To Ethel.

A poem by Wilfred S. Skeats

So you think you will be a Scotch lassie;
The braw Hieland lad in a kilt
Has taken your fancy, dear, has he?
And you, too, would be clad in a "tilt."

Well, not one will gainsay you nor blame you,
For your wishes are ever fulfilt;
And how proudly your father will claim you,
When arrayed in a tartan and "tilt"!

And your mother will certainly further
The hopes that her Ethel has built;
You have only to ask to ensure their
Fulfilment concerning the "tilt."

And I--(Oh! I know I don't count, dear,
And for speaking acknowledge my guilt,
For my wishes to nothing amount, dear,)
I would rather you hadn't a "tilt."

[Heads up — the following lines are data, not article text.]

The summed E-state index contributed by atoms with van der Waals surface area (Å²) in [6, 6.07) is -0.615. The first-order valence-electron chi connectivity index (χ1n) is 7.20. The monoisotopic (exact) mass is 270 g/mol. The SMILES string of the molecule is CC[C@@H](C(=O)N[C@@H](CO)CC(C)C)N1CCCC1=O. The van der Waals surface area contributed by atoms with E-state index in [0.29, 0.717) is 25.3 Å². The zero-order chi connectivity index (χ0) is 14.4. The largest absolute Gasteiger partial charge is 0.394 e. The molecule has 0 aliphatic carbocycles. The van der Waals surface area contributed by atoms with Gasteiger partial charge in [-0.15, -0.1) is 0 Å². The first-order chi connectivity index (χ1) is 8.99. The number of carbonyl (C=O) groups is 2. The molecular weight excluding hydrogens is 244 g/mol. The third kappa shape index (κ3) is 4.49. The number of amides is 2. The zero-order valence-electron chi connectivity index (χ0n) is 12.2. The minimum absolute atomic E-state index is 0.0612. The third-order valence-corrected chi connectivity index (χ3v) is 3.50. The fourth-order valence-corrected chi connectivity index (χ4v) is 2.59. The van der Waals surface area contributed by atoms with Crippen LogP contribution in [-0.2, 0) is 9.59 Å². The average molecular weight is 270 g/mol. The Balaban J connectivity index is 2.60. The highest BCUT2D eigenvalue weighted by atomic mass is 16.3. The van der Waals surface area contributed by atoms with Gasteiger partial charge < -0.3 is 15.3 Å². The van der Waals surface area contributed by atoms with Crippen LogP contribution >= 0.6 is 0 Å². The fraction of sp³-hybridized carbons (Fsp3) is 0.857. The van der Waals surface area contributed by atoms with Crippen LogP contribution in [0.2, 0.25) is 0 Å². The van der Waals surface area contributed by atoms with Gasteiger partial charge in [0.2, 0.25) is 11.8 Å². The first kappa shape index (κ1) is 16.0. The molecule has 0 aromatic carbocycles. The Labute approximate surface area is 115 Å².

For although thou wilt take us by storm, dear,
Looking sweet, as thou certainly wilt,
Yet, you know, it is very bad form, dear,
And not English to wish for a "tilt."

And I thought, (but of course was mistaken,
For my hopes lie around me all spilt),
That my Ethel would never awaken
To sigh for a Hielander's "tilt."

None the less will I try to be glad then,
Nor let courtesy play me the jilt;
Though I know that my heart will be sad when
Little Ethel is wearing her "tilt".

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